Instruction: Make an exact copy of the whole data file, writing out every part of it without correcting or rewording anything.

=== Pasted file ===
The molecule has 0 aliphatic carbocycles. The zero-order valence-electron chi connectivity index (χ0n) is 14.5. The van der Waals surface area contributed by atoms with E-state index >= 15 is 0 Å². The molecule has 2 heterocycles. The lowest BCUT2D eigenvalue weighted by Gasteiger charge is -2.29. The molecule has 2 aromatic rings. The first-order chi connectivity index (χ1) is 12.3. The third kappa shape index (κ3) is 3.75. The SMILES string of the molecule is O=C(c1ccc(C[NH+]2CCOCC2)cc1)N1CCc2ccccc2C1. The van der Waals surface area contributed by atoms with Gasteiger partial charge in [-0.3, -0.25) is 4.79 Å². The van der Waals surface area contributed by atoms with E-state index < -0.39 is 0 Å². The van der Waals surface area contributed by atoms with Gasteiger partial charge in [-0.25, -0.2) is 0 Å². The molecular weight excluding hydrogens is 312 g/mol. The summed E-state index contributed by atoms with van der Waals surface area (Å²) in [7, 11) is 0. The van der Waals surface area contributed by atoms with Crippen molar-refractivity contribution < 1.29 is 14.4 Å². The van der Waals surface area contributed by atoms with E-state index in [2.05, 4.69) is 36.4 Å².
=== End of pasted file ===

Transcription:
The molecule has 0 aliphatic carbocycles. The zero-order valence-electron chi connectivity index (χ0n) is 14.5. The van der Waals surface area contributed by atoms with E-state index >= 15 is 0 Å². The molecule has 2 heterocycles. The lowest BCUT2D eigenvalue weighted by Gasteiger charge is -2.29. The molecule has 2 aromatic rings. The first-order chi connectivity index (χ1) is 12.3. The third kappa shape index (κ3) is 3.75. The SMILES string of the molecule is O=C(c1ccc(C[NH+]2CCOCC2)cc1)N1CCc2ccccc2C1. The van der Waals surface area contributed by atoms with Gasteiger partial charge in [-0.3, -0.25) is 4.79 Å². The van der Waals surface area contributed by atoms with E-state index < -0.39 is 0 Å². The van der Waals surface area contributed by atoms with Gasteiger partial charge in [-0.25, -0.2) is 0 Å². The molecular weight excluding hydrogens is 312 g/mol. The summed E-state index contributed by atoms with van der Waals surface area (Å²) in [7, 11) is 0. The van der Waals surface area contributed by atoms with Crippen molar-refractivity contribution < 1.29 is 14.4 Å². The van der Waals surface area contributed by atoms with E-state index in [2.05, 4.69) is 36.4 Å².